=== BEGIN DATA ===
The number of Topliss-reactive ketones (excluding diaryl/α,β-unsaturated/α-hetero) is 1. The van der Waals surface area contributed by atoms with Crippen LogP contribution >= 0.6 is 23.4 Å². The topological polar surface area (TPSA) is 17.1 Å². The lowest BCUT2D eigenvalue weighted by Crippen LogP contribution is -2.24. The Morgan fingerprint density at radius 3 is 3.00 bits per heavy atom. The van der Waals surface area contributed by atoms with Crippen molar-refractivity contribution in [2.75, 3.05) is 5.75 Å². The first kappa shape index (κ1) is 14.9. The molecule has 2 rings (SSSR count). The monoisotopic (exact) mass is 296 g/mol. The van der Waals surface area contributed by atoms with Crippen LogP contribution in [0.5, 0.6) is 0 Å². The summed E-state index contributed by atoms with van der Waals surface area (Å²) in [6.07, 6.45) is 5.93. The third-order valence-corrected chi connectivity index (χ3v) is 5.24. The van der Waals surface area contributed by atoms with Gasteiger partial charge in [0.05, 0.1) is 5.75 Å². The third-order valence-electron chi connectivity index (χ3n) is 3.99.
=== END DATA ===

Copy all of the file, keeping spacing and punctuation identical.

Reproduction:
The number of Topliss-reactive ketones (excluding diaryl/α,β-unsaturated/α-hetero) is 1. The van der Waals surface area contributed by atoms with Crippen LogP contribution >= 0.6 is 23.4 Å². The topological polar surface area (TPSA) is 17.1 Å². The lowest BCUT2D eigenvalue weighted by Crippen LogP contribution is -2.24. The Morgan fingerprint density at radius 3 is 3.00 bits per heavy atom. The van der Waals surface area contributed by atoms with Crippen molar-refractivity contribution in [2.75, 3.05) is 5.75 Å². The first kappa shape index (κ1) is 14.9. The molecule has 2 rings (SSSR count). The monoisotopic (exact) mass is 296 g/mol. The van der Waals surface area contributed by atoms with Crippen LogP contribution in [0.5, 0.6) is 0 Å². The summed E-state index contributed by atoms with van der Waals surface area (Å²) in [6.07, 6.45) is 5.93. The third-order valence-corrected chi connectivity index (χ3v) is 5.24. The van der Waals surface area contributed by atoms with Gasteiger partial charge in [0.05, 0.1) is 5.75 Å². The third-order valence-electron chi connectivity index (χ3n) is 3.99.